The U.S. skin care category is expected to swell by $264 million 2009–2014, largely driven by nourishers/antiagers. While cleansers and acne treatments, notably body and facial moisturizers, have reached maturity and are expected to see sales growth slow or even decline, the nourishers/antiagers category shows no signs of slowing down. Demand for antiaging products will be driven by the aging U.S. population, with the number of consumers over 50 set to rise by more than 10 million 2009–2014.
Flagging Anticellulite Sales
According to Euromonitor statistics, while global growth in nourishers/antiagers may have taken a slight knock to 7% in 2009, value growth in anticellulite creams plummeted from 6% in 2008 to just 1% in 2009. In tests, neither product type has been shown to work effectively in the long term. Even though effective, efficacious antiagers only temporarily plump up the skin by a fraction of a millimeter, they are performing better, which raises questions as to why.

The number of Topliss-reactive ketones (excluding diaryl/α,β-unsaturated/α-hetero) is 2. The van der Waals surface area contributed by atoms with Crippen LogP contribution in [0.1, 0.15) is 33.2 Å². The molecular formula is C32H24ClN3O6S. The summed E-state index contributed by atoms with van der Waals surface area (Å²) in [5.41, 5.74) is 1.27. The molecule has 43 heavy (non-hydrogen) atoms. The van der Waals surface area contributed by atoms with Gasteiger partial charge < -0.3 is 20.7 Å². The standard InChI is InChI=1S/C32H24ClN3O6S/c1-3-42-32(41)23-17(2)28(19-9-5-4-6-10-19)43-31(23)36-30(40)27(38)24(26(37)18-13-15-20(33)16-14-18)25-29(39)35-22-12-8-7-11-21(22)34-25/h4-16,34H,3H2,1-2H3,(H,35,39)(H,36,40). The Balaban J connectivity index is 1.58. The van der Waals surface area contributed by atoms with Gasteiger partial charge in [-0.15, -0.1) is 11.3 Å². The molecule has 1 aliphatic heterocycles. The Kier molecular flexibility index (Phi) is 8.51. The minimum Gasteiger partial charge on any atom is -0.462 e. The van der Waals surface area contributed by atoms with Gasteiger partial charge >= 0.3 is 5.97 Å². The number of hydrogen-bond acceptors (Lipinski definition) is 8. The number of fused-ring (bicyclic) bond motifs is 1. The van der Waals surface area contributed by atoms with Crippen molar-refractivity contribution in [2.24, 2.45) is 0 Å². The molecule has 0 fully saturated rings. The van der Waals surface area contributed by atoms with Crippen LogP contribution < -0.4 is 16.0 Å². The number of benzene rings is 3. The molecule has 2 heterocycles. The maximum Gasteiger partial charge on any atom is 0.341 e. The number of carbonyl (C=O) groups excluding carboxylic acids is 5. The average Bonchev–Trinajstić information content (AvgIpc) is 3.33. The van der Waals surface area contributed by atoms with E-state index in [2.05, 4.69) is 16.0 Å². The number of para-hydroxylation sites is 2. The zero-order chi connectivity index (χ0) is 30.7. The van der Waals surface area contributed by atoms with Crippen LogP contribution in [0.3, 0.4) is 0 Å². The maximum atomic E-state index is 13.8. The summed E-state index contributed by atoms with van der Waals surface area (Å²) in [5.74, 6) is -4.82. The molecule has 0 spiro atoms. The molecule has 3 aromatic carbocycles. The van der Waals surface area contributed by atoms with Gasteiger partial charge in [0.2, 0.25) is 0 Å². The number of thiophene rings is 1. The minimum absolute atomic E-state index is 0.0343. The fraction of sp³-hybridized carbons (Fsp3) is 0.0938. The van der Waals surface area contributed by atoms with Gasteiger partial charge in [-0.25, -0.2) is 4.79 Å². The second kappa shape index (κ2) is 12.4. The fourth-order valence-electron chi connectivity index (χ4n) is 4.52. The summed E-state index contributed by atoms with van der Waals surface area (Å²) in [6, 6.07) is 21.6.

The credibility of anticellulite products in key Western regions has diminished following a lack of notable success stories, resulting in consumer apathy toward the category and stagnation in North America in 2009. Antiagers, on the other hand, have benefited as a whole from the publicity surrounding the success of certain products such as Boots’ Protect & Perfect and Aldi’s Co-Enzyme Q10 cream, both of which have been found to work in scientific testing (albeit only with a small, temporary effect). This helped keep antiager sales growth in the region comparatively buoyant at 6% in 2009. Anticellulite products are proving more successful in emerging regions where they are still relative novelties. In Latin America, for example, the category continued to see strong value growth of 18% in 2009, while in Eastern European markets such as the Ukraine, firming/anticellulite body care is still witnessing segmentation—resulting in a growing number of companies offering separate variants for specific areas of the body. Despite this, skepticism in key markets such as the U.S. and the U.K. is harming firming/anticellulite product sales overall.